The other side of Safford was a lot quieter. Here, the highway wound out of the city instead of arrowing straight in, and there were some trees. We stopped just up the road from a little burger shack that was set up near a small train yard where half a dozen boxcars sat on a siding. We were there for several hours, and although no one gave us a ride, no one came by to harass or throw beer cans at us, either.
At about five, a VW Beetle stopped. Inside were three hippieish kids about our age—a boy, who was driving, and two girls.
“You trying to get out of town?” the guy asked. There was something about the way he said it that relayed hidden information. Maybe it wasn’t a question.
“Yeah,” we replied in a tone that indicated understanding.
“We live here, so we can’t take you far,” the boy said. “But there’s a rest stop about twenty miles out. Maybe you’ll have better luck out there.”
“Anything’s better than this,” we said, squeezing into the back.
The driver, like us, was a college freshman, and he’d come home for spring break. He was friends with the two girls, who were sisters, one a high school senior and the other a junior. The girls’ parents had come to Safford a couple of years earlier to teach Spanish in the high school, but their jobs had been terminated because they were too liberal. The family was moving at the end of the school year. They all hated Safford, and Glen and I readily sympathized.
They dropped us off at the rest stop, wished us good luck, and headed back to town.
We'd thought anything would be better than Safford, but we weren’t so sure now that we were here. The rest stop consisted of a wide place on the shoulder and a rusted, gut-shot, fifty-five-gallon drum containing about fifty-six gallons of rotting garbage. All around us stretched flat desert, with distant mountains humping the horizons. If it had been midday, it would have been a frying pan. Now, though, with the sun going down and a cold wind sweeping across the plains, it was turning into an icebox.
And in the couple of hours we stood there, the cars and pickups that passed were all obviously locals. Maybe they were checking up on us. It didn’t look like anybody going any distance was leaving Safford tonight.
Glen and I discussed our options. We could stand here and freeze our asses off waiting all night for a ride, or we could, somehow, get back to Safford to the burger stand. We could eat a burger and then spend the night in a boxcar. We even toyed with the idea of trying to hop a freight going east. The latter was Glen’s idea, but the colder it got, the more I took him seriously. By seven, we’d moved to the other side of the highway, heading back into Safford.
Astrophysicists have, during the last few decades, discovered that black holes—places that suck up everything, including light, space, and time—may be scattered throughout the universe. It’s absolutely true, and there is such a place right here on Earth, and it’s called Safford, Arizona. We’d struggled like hell to get out of this singular burg with its maximum security prison holding those who couldn’t escape the system, and literally hundreds of cars and trucks had passed us as we tried to free ourselves from its warping gravitation. Yet we were there on the other side of the road for less than five minutes when the first vehicle that came by stopped. Safford was easy to fall into, but getting out of it would require a major alteration of the laws of physics.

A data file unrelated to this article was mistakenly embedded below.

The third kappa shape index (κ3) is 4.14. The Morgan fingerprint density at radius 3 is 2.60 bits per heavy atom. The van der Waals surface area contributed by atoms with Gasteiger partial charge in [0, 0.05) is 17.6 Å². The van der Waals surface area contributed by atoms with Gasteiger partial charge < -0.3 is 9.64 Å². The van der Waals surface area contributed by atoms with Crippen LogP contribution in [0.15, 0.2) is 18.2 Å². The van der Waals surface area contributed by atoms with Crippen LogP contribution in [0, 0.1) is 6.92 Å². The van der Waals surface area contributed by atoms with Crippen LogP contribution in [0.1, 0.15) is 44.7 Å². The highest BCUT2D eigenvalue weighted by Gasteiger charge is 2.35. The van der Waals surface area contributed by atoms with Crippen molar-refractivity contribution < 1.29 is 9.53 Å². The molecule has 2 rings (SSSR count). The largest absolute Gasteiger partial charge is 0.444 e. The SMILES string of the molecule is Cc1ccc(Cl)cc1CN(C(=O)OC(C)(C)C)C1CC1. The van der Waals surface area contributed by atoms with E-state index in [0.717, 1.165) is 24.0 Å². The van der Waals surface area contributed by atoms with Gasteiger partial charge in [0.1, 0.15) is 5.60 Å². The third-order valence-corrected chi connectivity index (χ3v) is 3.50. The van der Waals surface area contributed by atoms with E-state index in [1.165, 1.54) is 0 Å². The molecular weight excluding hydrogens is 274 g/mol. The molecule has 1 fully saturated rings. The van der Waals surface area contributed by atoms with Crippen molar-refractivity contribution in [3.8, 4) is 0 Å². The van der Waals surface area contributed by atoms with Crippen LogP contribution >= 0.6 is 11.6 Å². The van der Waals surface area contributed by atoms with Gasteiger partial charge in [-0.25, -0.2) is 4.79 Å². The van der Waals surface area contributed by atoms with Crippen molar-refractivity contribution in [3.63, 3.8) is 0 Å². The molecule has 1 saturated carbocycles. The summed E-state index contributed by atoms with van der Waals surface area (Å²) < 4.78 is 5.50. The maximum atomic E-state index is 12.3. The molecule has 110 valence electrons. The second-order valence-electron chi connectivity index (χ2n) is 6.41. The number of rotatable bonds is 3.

We ran up to the vehicle and got on.
I say on, not in. It was a dune buggy with only two bucket seats, and those were occupied: one by the man who was driving and the other by his woman passenger. They were coming back to town after a day of fun in the sun, tearing up desert dunes. Glen and I perched on the back of the frame, whipped by the freezing wind, clinging to the cold metal with one hand and our gym bags with the other, trying to keep our flapping clothes from getting caught in the engine's whirring pulley or fan blade, and watching the road whiz about two feet beneath us at sixty or seventy miles per hour.
The dune buggy people let us off at the burger shack, which was, to our consternation, now closed. So much for dinner. And the boxcars were all locked up. Without enthusiasm, we resumed our position beside the road at the very spot where the freaks in the VW had picked us up three hours earlier.
About twenty minutes later, the same VW with the same three occupants pulled up beside us.
“What happened?” the driver asked.
We told them we’d been cold, hungry, and thirsty and had come back to eat, but the burger shack was closed.
“Get in,” said the older girl. “We’ll take you home with us.”
“Won’t your parents get mad?” I asked.
“Naw. We told them about you, and they were concerned. They sent us out to check on you. It’ll be all right.”
And it was. Their parents hated Safford, too. They welcomed us, fixed us dinner, dragged out sleeping bags so we could spend the night, and generally made us feel right at home. After we ate, the boy, the two girls, Glen, and I squeezed back into the VW, and we drove out into the country. The boy stopped near an irrigated field of short, green grass that must have covered two thousand acres. I guess it was part of a grass farm. We walked out into the middle, lay on the downy turf, and watched the incredibly spangled sky. Everyone knows how clear and beautiful the desert night sky is. Everyone, that is, except the population of Safford. Too bad they never look up to consider the wonder of existence. But they were too busy harassing innocent people who were different and running their federal penitentiary where they locked up those same different people. The only time they stopped to wonder was when they wondered what those stinking damn hippies were doing out there on their damn road.